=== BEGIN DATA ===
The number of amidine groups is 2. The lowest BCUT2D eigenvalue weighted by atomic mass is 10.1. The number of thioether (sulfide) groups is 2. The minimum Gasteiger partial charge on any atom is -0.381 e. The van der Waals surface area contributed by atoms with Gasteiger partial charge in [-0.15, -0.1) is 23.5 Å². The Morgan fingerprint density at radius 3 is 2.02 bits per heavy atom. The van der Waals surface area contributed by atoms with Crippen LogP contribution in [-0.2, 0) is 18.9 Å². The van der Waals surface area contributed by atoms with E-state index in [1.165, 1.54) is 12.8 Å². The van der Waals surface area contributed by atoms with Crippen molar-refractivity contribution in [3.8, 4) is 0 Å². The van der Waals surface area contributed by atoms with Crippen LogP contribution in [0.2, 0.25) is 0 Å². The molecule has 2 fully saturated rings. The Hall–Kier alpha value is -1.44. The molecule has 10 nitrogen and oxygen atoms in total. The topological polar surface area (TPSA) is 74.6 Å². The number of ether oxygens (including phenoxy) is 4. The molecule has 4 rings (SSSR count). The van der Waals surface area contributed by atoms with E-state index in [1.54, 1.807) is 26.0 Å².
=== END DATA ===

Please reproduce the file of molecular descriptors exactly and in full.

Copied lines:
The number of amidine groups is 2. The lowest BCUT2D eigenvalue weighted by atomic mass is 10.1. The number of thioether (sulfide) groups is 2. The minimum Gasteiger partial charge on any atom is -0.381 e. The van der Waals surface area contributed by atoms with Gasteiger partial charge in [-0.15, -0.1) is 23.5 Å². The Morgan fingerprint density at radius 3 is 2.02 bits per heavy atom. The van der Waals surface area contributed by atoms with Crippen LogP contribution in [-0.2, 0) is 18.9 Å². The van der Waals surface area contributed by atoms with E-state index in [1.165, 1.54) is 12.8 Å². The van der Waals surface area contributed by atoms with Crippen molar-refractivity contribution in [3.8, 4) is 0 Å². The van der Waals surface area contributed by atoms with Crippen LogP contribution in [0.2, 0.25) is 0 Å². The molecule has 2 fully saturated rings. The Hall–Kier alpha value is -1.44. The molecule has 10 nitrogen and oxygen atoms in total. The topological polar surface area (TPSA) is 74.6 Å². The number of ether oxygens (including phenoxy) is 4. The molecule has 4 rings (SSSR count). The van der Waals surface area contributed by atoms with E-state index in [1.54, 1.807) is 26.0 Å².